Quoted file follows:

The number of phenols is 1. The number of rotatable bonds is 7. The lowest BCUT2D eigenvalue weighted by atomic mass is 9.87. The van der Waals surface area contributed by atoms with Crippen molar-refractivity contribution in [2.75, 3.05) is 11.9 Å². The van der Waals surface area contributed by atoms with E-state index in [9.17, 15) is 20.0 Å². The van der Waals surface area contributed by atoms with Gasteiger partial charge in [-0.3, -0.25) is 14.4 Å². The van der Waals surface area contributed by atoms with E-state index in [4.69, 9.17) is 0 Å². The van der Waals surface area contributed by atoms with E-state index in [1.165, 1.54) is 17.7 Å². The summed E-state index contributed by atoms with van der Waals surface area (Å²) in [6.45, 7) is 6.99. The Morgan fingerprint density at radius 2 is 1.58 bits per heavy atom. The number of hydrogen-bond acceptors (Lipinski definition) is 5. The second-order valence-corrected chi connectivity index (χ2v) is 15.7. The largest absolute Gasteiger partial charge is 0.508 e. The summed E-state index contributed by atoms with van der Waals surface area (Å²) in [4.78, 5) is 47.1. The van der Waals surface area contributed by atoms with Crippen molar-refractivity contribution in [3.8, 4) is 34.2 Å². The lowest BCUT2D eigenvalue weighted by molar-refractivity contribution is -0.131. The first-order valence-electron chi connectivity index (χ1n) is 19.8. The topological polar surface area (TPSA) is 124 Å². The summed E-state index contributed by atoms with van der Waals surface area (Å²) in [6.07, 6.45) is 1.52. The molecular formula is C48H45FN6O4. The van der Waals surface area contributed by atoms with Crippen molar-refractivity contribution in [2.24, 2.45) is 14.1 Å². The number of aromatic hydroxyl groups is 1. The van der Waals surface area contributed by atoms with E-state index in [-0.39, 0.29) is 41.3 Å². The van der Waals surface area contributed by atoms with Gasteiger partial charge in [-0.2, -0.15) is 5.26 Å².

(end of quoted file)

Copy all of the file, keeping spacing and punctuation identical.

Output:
The number of phenols is 1. The number of rotatable bonds is 7. The lowest BCUT2D eigenvalue weighted by atomic mass is 9.87. The van der Waals surface area contributed by atoms with Crippen molar-refractivity contribution in [2.75, 3.05) is 11.9 Å². The van der Waals surface area contributed by atoms with E-state index in [9.17, 15) is 20.0 Å². The van der Waals surface area contributed by atoms with Gasteiger partial charge in [-0.3, -0.25) is 14.4 Å². The van der Waals surface area contributed by atoms with E-state index in [4.69, 9.17) is 0 Å². The van der Waals surface area contributed by atoms with E-state index in [1.165, 1.54) is 17.7 Å². The summed E-state index contributed by atoms with van der Waals surface area (Å²) in [6.45, 7) is 6.99. The Morgan fingerprint density at radius 2 is 1.58 bits per heavy atom. The number of hydrogen-bond acceptors (Lipinski definition) is 5. The second-order valence-corrected chi connectivity index (χ2v) is 15.7. The largest absolute Gasteiger partial charge is 0.508 e. The summed E-state index contributed by atoms with van der Waals surface area (Å²) in [4.78, 5) is 47.1. The van der Waals surface area contributed by atoms with Crippen molar-refractivity contribution in [3.8, 4) is 34.2 Å². The lowest BCUT2D eigenvalue weighted by molar-refractivity contribution is -0.131. The first-order valence-electron chi connectivity index (χ1n) is 19.8. The topological polar surface area (TPSA) is 124 Å². The summed E-state index contributed by atoms with van der Waals surface area (Å²) in [6.07, 6.45) is 1.52. The molecular formula is C48H45FN6O4. The van der Waals surface area contributed by atoms with Crippen molar-refractivity contribution in [2.24, 2.45) is 14.1 Å². The number of aromatic hydroxyl groups is 1. The van der Waals surface area contributed by atoms with E-state index in [-0.39, 0.29) is 41.3 Å². The van der Waals surface area contributed by atoms with Gasteiger partial charge in [-0.2, -0.15) is 5.26 Å².